Trudeau government to regulate “illegal content” off social media
Before re-election, Blacklock’s Reporter published an article detailing the Liberal party’s plan to regulate social media should they win.
The party appears to be moving forward full steam.
The Trudeau government has said that they will not revoke $372.5 million that they gave to Bombardier, even after the corporation said it is leaving commercial aviation, according to Blacklock’s Reporter.
The Liberal Minister for Industry Navdeep Bains said in a statement that “Our government has been steadfast in its support for the Canadian aerospace industry and its workers … we will continue to engage with all relevant parties to ensure that previous commitments are honoured.”
The Trudeau government gave an intrest-free loan of $372.5 million to Bombardier in 2017 to help with their production of the C-series aircraft. Soon after this, Bombardier cut 14,500 jobs, sold a majority of the C-series aircraft shares, and moved the production of the aircraft to Alabama.
Despite the huge redundancies, Bombardier executives saw it fit to grant themselves a 48 percent pay raise for six senior managers. These raises, however, were soon revoked after protests and condemnation.
Despite government support, Bombardier managed to lose $1.6 billion last year.
Speaking in the Senate, Conservative Senator Leo Housakos said that “The terms of the agreement were not fully disclosed to Parliament or the public … we still don’t know today if that $400 million was a grant or a loan, or when it will be repaid.”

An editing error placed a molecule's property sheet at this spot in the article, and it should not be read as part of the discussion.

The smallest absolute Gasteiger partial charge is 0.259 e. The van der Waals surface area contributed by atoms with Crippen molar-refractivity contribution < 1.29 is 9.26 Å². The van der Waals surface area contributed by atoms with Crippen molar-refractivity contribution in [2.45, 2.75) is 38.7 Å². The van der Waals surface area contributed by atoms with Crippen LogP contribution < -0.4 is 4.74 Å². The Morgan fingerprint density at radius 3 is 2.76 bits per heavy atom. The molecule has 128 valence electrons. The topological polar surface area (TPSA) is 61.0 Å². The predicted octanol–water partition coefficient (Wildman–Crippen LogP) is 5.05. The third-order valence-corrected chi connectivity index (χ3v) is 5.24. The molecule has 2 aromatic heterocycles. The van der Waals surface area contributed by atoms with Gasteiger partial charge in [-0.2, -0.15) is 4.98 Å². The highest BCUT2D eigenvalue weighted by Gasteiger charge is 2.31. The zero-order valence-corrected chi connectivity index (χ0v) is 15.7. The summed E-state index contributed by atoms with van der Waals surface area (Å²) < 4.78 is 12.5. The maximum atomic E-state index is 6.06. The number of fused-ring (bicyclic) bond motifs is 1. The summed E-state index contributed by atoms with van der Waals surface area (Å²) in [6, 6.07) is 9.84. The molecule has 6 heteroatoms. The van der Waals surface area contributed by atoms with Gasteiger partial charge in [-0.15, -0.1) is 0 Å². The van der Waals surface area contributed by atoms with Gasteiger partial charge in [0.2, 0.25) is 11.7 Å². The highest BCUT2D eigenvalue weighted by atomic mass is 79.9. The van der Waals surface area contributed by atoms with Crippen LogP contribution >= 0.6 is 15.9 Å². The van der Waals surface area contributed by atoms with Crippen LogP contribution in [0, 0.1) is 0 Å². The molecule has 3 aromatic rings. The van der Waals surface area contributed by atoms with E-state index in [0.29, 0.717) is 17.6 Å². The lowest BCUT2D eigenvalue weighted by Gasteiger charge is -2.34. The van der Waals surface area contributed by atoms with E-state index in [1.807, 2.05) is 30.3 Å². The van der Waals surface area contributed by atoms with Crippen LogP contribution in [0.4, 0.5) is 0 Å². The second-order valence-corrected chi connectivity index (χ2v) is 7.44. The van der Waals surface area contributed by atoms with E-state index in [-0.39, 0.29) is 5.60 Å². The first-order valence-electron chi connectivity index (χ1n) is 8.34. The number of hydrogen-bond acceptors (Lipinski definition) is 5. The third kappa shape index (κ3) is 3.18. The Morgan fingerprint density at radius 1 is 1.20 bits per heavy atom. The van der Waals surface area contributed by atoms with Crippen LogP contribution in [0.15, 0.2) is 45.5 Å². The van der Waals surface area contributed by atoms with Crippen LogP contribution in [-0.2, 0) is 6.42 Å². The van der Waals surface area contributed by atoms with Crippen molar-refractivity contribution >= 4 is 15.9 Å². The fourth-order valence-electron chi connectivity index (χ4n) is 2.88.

Liberal Minister Navdeep Bains’ Department of Industry managed to create “zero” jobs for a $1 billion subsidy according to an internal document obtained by Blacklock’s Reporter.
Much of this comes down to a lack of order in the Department of Industry. They did not fill in what they considered to be unnecessary data brackets: these being, “estimated jobs created,” “estimated jobs maintained,” and “actual jobs created.”
Justin Trudeau’s cabinet created this program in 2017, where they spent $950 million with a promise that they would create some 50,000 new Canadian jobs. Another $918 million was spent in 2018 under the same program.
As a result of the Department of Industry not recording data, it is impossible to know how many of these 50,000 jobs were actually created.
Minister Navdeep Bains said that this program would “equip Canadians with the skills they need for the jobs of today and tomorrow … this investment in innovation will create those jobs.”
The Liberal’s promise of 50,000 new jobs has come under much scrutiny by the Conservative Party and the NDP.
Conservative MP Michelle Rempel Garner, for instance, criticized the government, saying that “little government analysis has been made available to parliamentarians regarding the measurable outcomes of these dollars.”
In a separate case, Minister Navdeep Bains faced similar scrutiny after he said 56,000 jobs would be created with a $1 billion loan in 2019. In reality, the Liberal government only managed to create 6,613 jobs.